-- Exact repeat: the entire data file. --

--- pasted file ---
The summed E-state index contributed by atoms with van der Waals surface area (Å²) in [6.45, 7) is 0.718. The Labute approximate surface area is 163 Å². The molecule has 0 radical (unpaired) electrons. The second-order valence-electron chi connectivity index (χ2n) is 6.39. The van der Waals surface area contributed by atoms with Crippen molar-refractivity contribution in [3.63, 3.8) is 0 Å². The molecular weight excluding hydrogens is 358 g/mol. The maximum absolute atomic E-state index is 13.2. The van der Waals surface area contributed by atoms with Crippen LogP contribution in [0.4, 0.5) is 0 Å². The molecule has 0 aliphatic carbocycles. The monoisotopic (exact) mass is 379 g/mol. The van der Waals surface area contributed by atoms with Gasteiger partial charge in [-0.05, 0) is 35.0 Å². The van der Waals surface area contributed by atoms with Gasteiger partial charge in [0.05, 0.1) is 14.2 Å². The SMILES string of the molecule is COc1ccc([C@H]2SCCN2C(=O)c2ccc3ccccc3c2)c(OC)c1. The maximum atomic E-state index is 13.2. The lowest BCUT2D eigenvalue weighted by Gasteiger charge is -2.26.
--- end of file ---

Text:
The summed E-state index contributed by atoms with van der Waals surface area (Å²) in [6.45, 7) is 0.718. The Labute approximate surface area is 163 Å². The molecule has 0 radical (unpaired) electrons. The second-order valence-electron chi connectivity index (χ2n) is 6.39. The van der Waals surface area contributed by atoms with Crippen molar-refractivity contribution in [3.63, 3.8) is 0 Å². The molecular weight excluding hydrogens is 358 g/mol. The maximum absolute atomic E-state index is 13.2. The van der Waals surface area contributed by atoms with Crippen LogP contribution in [0.4, 0.5) is 0 Å². The molecule has 0 aliphatic carbocycles. The monoisotopic (exact) mass is 379 g/mol. The van der Waals surface area contributed by atoms with Gasteiger partial charge in [-0.05, 0) is 35.0 Å². The van der Waals surface area contributed by atoms with Gasteiger partial charge in [0.05, 0.1) is 14.2 Å². The SMILES string of the molecule is COc1ccc([C@H]2SCCN2C(=O)c2ccc3ccccc3c2)c(OC)c1. The maximum atomic E-state index is 13.2. The lowest BCUT2D eigenvalue weighted by Gasteiger charge is -2.26.